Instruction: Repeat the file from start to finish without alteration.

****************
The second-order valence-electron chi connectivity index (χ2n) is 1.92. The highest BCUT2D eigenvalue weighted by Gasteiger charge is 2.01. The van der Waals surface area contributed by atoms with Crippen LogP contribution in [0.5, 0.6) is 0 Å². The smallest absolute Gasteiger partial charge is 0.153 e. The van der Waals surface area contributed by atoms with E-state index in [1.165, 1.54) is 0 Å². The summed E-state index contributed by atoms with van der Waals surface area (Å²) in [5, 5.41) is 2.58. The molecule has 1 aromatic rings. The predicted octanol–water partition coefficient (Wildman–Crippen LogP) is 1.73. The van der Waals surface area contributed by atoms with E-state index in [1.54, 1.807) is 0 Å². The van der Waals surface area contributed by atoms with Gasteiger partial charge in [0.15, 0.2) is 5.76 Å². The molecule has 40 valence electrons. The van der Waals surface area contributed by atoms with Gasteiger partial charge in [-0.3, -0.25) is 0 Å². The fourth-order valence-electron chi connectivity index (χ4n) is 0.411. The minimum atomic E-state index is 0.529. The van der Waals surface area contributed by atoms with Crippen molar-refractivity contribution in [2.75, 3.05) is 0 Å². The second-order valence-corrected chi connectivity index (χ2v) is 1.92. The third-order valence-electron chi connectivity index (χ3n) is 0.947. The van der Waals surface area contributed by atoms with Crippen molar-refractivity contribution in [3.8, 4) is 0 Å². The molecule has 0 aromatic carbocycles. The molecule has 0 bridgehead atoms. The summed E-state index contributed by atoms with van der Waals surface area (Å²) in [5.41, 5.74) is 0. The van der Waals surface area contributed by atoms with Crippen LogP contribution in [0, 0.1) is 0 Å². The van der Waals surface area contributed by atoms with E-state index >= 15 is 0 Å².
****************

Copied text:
The second-order valence-electron chi connectivity index (χ2n) is 1.92. The highest BCUT2D eigenvalue weighted by Gasteiger charge is 2.01. The van der Waals surface area contributed by atoms with Crippen LogP contribution in [0.5, 0.6) is 0 Å². The smallest absolute Gasteiger partial charge is 0.153 e. The van der Waals surface area contributed by atoms with E-state index in [1.165, 1.54) is 0 Å². The summed E-state index contributed by atoms with van der Waals surface area (Å²) in [5, 5.41) is 2.58. The molecule has 1 aromatic rings. The predicted octanol–water partition coefficient (Wildman–Crippen LogP) is 1.73. The van der Waals surface area contributed by atoms with E-state index in [1.54, 1.807) is 0 Å². The van der Waals surface area contributed by atoms with Gasteiger partial charge in [0.15, 0.2) is 5.76 Å². The molecule has 40 valence electrons. The van der Waals surface area contributed by atoms with Gasteiger partial charge in [-0.3, -0.25) is 0 Å². The fourth-order valence-electron chi connectivity index (χ4n) is 0.411. The minimum atomic E-state index is 0.529. The van der Waals surface area contributed by atoms with Crippen molar-refractivity contribution in [2.75, 3.05) is 0 Å². The second-order valence-corrected chi connectivity index (χ2v) is 1.92. The third-order valence-electron chi connectivity index (χ3n) is 0.947. The van der Waals surface area contributed by atoms with Crippen molar-refractivity contribution in [3.8, 4) is 0 Å². The molecule has 0 aromatic carbocycles. The molecule has 0 bridgehead atoms. The summed E-state index contributed by atoms with van der Waals surface area (Å²) in [5.41, 5.74) is 0. The van der Waals surface area contributed by atoms with Crippen LogP contribution in [0, 0.1) is 0 Å². The van der Waals surface area contributed by atoms with E-state index >= 15 is 0 Å².